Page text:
For me, summer in Chicago has become the season to hike. I don’t mean a stroll through Grant Park or a long walk home from the bar after a breakup. I mean a purposeful pilgrimage across the city. I’m talking about urban hiking. For years, as a hiker and fitness freak, I packed my gear and headed west or east to the mountains of Appalachia to get my nature fix and break free from the city. But after a walking tour of the UK, where people walk everywhere and trails link city to country to coast, I came home and looked out at this vast metropolis and asked myself: why can’t I hike here? A few weeks later, I walked to the Indiana Dunes from Rogers Park, and I’m discovering you can walk anywhere with a good pair of shoes, an adventuresome spirit and the willingness to break old ways of seeing urban landscapes.
The key to urban walking is distance. A three- or five-mile walk won’t do. You have to push beyond your idea of how far is far. You have to treat the hike as if it were a new place, a wilderness of another sort. I have a few rules: no car, no cell phones, no soundtrack to distract you, but, sure, bring a small camera or notebook. This is all about exploring how perception changes when you slow down and look at the landscape at the pace generated by nothing more than your own muscles and will.
Here are a few of my favorite hikes. Living in Rogers Park I’ve explored all three directions, south, north and west. But the joy of this form of recreation is to make your own pilgrimages.
Devon Avenue Evening Walk
Along Devon Avenue from Broadway to California, every night in the summer feels like a street festival. I like to walk in the evening, as the sun sets, it seems, in the middle of the street, and with the neon store lights and colorful dress of a Nigerian wedding party or the busy Indian and Pakistani women shopping, it’s a dazzling display of color. Block by block, Devon takes you on a journey around the world, one continent and ethnicity bleeding into another. Walk back on the other side. It goes without saying that you end up at an Indian buffet before walking home. (0kay, you can take a bus or cab because you ate too much.)
Pilgrimage to Baha’i Temple
There’s something about walking several miles in preparation to step inside this wonder of architecture and celebration of the world’s great spiritual traditions. The silence inside the circular sanctuary is not just aural but sensual, as your eyes seem to lift your body into the pure white arched basilica. The walk along the wooded streets of Evanston and Wilmette also offers canopies from the giant oaks, maples and other remnant trees from when the North Shore was covered in forests.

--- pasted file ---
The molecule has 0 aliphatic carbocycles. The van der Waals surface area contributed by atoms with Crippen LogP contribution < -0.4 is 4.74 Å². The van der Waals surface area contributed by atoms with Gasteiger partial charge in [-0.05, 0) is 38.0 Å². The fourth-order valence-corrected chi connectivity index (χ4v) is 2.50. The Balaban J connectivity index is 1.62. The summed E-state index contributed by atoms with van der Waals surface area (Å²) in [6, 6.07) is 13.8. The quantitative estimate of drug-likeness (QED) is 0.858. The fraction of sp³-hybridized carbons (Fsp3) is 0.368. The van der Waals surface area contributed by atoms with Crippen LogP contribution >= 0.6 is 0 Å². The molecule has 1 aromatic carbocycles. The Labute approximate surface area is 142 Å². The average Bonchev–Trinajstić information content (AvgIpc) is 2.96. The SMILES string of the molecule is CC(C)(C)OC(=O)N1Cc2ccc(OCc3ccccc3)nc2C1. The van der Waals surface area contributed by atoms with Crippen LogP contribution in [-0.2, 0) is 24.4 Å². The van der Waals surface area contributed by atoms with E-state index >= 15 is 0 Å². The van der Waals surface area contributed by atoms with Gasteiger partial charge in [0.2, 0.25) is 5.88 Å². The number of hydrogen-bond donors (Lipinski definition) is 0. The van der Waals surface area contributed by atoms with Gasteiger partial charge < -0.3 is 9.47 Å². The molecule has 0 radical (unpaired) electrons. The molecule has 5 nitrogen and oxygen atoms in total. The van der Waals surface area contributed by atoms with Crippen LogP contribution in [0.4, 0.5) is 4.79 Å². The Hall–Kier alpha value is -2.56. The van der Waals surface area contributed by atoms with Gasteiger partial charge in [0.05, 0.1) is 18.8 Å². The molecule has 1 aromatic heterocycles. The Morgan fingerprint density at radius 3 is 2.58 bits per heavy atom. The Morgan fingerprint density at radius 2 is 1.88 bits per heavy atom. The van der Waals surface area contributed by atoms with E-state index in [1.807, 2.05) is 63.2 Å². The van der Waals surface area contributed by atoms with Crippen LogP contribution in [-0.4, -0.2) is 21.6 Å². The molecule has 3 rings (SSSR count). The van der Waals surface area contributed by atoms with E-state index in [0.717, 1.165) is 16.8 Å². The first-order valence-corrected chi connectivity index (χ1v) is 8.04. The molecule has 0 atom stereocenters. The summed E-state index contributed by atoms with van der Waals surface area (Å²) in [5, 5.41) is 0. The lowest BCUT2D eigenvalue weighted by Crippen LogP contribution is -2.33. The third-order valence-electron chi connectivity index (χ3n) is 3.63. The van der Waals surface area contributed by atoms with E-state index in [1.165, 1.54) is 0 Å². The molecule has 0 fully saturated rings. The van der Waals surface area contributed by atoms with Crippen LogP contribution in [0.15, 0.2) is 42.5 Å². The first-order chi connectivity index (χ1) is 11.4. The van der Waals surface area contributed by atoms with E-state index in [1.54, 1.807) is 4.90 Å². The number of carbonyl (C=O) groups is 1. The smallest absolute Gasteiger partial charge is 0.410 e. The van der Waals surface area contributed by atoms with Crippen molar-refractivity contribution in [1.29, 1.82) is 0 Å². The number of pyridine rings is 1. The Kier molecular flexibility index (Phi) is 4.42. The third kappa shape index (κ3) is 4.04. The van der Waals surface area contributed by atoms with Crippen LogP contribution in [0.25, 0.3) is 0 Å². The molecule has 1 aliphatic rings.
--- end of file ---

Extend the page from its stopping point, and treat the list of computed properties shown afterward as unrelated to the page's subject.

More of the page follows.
Oh, sure, you’ve ridden a bike along the lakefront, but have you walked all 18.2 miles of it? Have you traversed the city from north to south, from Rogers Park to Calumet Park? Whether you do a ten-miler or go to the Loop and back, the key is to get an early start, have good shoes, bring moleskin, and don’t wimp out. This hike will forever change how you see the city, because you’ll experience a cross section of everyone who uses this great communal backyard: from Polish ladies in flowering bathing caps at Hollywood Beach to the miraculous bird sanctuary at Montrose, to the flesh and flash of Oak Street, to the African drum circles in Jackson Park. Every mile is a slice of Chicago history and a challenge of your body and mind. Eat along the way and take a plunge as often as you can.
Indiana Dunes Circuit Trail
If you want to get out of the city, take the South Shore train to the Indiana Dunes State Park (Dunes Park Station) and spend a long day in the marshes, dunes, wooded trails and beach of one of the few urban national parks, the Indiana Dunes National Lakeshore. Yes, you will see steel mills and power plants in the distance, but this doesn’t detract from the miles of trails, otherworldly dunes and amazing plant diversity. You can take a long hike by walking southeast from the train station along Marquette Trail to Cowles Bog Trail, where you will pass a massive marsh and then roll up and over the dunes to the beach. You can then follow the shoreline for several miles until you get to the Indiana Dunes State Park, where you can climb into the blowouts and walk along the pine-shaded ridge, before heading back through thick deciduous forest to the park entrance and South Shore train. Pack water, food, binoculars for birding, sunblock and bathing suit or your tent and camp out at the campground. Go on a weekday.
Urban hiking is as much a physical challenge as a psychological one. Yes, you will confront urban ugliness and neglect, but you will also be surprised by how walking strengthens not only your legs but your resolve to reclaim this metropolis along the lake as a shared space dependent on the diversity of all its inhabitants (human and nonhuman) for its health and future.